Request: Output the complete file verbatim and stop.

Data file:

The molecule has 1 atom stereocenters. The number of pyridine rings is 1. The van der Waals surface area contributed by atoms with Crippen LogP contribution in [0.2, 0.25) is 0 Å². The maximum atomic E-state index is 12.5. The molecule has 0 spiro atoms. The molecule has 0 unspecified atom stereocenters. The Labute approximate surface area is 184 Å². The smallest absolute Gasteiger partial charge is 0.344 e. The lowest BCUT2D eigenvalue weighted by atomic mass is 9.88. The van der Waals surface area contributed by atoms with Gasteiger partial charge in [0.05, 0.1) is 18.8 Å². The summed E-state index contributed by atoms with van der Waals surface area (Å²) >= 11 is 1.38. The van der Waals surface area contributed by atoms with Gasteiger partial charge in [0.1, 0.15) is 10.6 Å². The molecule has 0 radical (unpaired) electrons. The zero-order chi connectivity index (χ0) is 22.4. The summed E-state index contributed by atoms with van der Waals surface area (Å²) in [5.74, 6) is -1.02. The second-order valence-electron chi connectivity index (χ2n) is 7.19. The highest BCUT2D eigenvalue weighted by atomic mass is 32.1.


The molecule has 1 atom stereocenters. The number of pyridine rings is 1. The van der Waals surface area contributed by atoms with Crippen LogP contribution in [0.2, 0.25) is 0 Å². The maximum atomic E-state index is 12.5. The molecule has 0 spiro atoms. The molecule has 0 unspecified atom stereocenters. The Labute approximate surface area is 184 Å². The smallest absolute Gasteiger partial charge is 0.344 e. The lowest BCUT2D eigenvalue weighted by atomic mass is 9.88. The van der Waals surface area contributed by atoms with Gasteiger partial charge in [0.05, 0.1) is 18.8 Å². The summed E-state index contributed by atoms with van der Waals surface area (Å²) >= 11 is 1.38. The van der Waals surface area contributed by atoms with Gasteiger partial charge in [0.1, 0.15) is 10.6 Å². The molecule has 0 radical (unpaired) electrons. The zero-order chi connectivity index (χ0) is 22.4. The summed E-state index contributed by atoms with van der Waals surface area (Å²) in [5.74, 6) is -1.02. The second-order valence-electron chi connectivity index (χ2n) is 7.19. The highest BCUT2D eigenvalue weighted by atomic mass is 32.1.